The Colorado Supreme Court memo released last week listed specific examples of judicial misconduct, but it’s impossible to know if disciplinary action was instigated or whether anyone was at least reprimanded or censured.
A few of the instances discussed in the memo include:
- A judge sent a pornographic email over judicial email and still was promoted to a chief judge position
- A law clerk was given a release agreement to protect a court of appeals judge from harassment accusations during the Supreme Court selection process
- Another judge took off his shirt and rubbed his chest hair on a female employee and no action was taken.
None of those instances are available for review on the Colorado Commission on Judicial Discipline’s website. That could mean those judges were considered for discipline and none was given. Or they were privately admonished, reprimanded or censured. Or the commission may never have received those cases for review.
William Campbell, executive director of the Colorado Commission on Judicial Discipline, said it would “verge on breaching confidentiality” if he confirmed whether any of those incidents came before the commission. However, in a Friday news release, the commission said it had “reviewed its records spanning the last five years and has not been able to identify a referral from the State Court Administrator’s Office or the Office of the Chief Justice that appears to match the limited details reported publicly.”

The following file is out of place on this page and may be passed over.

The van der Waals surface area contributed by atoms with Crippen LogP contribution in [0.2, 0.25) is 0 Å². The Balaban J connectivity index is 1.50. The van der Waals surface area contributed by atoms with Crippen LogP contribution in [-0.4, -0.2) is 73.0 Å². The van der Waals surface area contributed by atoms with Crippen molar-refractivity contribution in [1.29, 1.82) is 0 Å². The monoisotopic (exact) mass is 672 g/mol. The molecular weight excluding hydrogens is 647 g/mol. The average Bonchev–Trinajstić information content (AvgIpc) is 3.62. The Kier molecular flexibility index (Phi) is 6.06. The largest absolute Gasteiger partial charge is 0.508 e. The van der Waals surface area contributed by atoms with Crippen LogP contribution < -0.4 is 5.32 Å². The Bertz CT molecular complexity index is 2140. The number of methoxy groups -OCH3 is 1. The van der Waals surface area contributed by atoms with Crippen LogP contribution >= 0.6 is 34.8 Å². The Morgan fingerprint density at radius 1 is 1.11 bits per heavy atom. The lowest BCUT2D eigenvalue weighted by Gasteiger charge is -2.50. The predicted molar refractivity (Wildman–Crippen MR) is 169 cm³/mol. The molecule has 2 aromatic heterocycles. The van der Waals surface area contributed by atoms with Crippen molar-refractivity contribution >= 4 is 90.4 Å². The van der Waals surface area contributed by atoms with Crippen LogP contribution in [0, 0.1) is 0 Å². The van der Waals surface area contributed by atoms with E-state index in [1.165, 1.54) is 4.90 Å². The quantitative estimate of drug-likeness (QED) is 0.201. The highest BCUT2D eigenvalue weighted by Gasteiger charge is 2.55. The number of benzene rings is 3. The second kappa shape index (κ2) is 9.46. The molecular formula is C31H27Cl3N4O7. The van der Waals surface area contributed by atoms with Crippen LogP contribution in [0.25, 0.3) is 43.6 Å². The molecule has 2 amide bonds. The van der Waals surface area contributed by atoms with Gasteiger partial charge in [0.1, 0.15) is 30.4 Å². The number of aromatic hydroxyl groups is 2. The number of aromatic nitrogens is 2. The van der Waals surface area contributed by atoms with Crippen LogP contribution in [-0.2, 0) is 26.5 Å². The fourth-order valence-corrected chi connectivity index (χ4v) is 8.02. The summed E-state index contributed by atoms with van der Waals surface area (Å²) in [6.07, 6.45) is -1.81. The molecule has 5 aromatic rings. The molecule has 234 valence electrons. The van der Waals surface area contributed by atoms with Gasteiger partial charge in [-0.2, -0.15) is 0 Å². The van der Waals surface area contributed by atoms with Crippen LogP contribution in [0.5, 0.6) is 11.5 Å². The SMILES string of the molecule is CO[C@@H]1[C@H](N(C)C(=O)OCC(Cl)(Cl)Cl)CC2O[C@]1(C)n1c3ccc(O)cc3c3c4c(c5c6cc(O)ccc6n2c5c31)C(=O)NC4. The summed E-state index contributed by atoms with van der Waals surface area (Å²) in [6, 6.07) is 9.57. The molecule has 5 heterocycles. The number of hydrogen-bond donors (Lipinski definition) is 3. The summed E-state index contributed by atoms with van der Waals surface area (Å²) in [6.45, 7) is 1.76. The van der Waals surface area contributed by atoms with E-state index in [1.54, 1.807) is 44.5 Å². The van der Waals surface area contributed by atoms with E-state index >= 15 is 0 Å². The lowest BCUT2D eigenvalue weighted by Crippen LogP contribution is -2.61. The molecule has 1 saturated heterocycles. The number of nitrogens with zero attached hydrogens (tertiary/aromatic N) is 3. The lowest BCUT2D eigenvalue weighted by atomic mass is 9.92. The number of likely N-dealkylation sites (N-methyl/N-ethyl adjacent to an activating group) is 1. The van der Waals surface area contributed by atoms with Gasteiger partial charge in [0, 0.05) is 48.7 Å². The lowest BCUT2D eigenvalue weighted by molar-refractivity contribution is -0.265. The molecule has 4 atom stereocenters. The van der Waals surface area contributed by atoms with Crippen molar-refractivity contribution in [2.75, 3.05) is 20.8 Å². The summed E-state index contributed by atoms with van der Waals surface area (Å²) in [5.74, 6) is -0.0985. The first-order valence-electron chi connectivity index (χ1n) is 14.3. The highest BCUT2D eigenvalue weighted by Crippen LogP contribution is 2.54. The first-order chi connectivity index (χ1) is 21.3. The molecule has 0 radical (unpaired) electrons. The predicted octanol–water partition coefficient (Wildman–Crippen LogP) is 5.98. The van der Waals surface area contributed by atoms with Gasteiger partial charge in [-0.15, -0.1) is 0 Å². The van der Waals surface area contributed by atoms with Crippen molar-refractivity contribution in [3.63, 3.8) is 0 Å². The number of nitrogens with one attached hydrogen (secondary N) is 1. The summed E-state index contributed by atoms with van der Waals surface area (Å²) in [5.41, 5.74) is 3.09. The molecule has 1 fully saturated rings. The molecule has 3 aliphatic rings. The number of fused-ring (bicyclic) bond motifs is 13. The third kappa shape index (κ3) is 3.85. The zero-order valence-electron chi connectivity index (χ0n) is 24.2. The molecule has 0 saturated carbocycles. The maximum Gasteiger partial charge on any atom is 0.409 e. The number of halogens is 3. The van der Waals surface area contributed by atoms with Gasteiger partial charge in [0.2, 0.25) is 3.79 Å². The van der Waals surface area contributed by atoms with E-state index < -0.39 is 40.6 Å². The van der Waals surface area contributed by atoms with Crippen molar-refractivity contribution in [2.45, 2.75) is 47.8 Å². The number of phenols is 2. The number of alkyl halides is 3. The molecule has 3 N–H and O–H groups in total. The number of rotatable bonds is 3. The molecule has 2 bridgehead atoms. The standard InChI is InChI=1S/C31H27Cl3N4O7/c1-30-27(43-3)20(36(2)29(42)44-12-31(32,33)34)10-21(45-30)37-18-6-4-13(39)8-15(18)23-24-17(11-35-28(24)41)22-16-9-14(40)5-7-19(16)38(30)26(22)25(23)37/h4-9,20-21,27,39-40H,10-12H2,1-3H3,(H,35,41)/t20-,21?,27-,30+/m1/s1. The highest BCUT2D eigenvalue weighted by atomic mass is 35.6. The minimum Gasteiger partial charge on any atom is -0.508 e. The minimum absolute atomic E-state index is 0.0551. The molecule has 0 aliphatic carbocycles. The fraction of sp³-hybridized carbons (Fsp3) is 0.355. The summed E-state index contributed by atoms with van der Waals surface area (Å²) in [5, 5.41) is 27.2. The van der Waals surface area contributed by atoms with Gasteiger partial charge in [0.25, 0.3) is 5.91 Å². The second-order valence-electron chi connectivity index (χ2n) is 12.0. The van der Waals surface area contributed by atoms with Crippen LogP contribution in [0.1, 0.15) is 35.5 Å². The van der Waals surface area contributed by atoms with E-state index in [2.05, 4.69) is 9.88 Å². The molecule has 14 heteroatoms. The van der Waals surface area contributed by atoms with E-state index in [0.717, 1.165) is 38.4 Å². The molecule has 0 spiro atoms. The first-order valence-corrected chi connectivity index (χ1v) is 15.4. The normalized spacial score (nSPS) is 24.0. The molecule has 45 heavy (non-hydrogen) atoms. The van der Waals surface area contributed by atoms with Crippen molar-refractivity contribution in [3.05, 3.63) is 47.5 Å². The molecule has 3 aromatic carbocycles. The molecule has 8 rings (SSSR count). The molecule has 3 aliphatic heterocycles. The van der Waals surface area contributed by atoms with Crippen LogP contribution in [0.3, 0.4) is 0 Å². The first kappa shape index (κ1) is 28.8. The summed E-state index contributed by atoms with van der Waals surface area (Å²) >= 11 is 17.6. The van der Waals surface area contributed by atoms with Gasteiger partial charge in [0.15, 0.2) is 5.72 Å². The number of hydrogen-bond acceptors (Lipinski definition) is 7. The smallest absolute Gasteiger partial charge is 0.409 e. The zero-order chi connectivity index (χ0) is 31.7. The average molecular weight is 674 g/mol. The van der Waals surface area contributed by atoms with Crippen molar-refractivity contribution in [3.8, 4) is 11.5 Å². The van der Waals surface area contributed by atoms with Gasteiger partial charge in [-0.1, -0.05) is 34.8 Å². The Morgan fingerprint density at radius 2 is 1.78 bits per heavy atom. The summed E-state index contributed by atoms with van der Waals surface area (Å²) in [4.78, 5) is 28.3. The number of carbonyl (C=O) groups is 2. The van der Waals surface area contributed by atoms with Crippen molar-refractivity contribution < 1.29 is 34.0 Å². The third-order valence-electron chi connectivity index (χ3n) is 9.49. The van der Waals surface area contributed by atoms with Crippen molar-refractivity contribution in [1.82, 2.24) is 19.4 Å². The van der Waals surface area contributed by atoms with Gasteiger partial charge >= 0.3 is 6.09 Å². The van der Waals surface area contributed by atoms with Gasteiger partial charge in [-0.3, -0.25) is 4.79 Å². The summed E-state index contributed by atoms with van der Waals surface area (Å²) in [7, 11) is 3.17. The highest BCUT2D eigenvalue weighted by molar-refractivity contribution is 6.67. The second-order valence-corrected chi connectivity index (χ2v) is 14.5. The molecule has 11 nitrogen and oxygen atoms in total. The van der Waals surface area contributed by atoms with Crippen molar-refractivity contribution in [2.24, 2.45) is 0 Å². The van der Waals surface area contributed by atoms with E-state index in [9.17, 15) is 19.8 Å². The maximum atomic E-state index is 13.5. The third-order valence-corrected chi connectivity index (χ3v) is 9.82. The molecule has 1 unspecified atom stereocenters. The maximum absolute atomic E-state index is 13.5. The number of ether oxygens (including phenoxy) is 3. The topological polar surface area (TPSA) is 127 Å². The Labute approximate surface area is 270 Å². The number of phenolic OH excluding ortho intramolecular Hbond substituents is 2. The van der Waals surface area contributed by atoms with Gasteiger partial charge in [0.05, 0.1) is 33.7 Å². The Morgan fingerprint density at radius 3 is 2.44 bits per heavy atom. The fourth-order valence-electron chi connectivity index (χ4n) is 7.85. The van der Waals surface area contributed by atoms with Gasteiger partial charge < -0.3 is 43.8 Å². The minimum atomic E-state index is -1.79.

The commission only investigates the cases it knows about and if no one complains to the commission, no case is considered. And no changes in law can fix a culture where formal complaints of misbehavior are not made.
Amending the Constitution
The memo’s contents captured the attention of the Colorado General Assembly with Senate President Leroy Garcia, D-Pueblo, and House Speaker Alec Garnett, D-Denver, calling for an investigation. Garcia also told The Post that legislators are considering holding hearings or forming committees to examine the situation.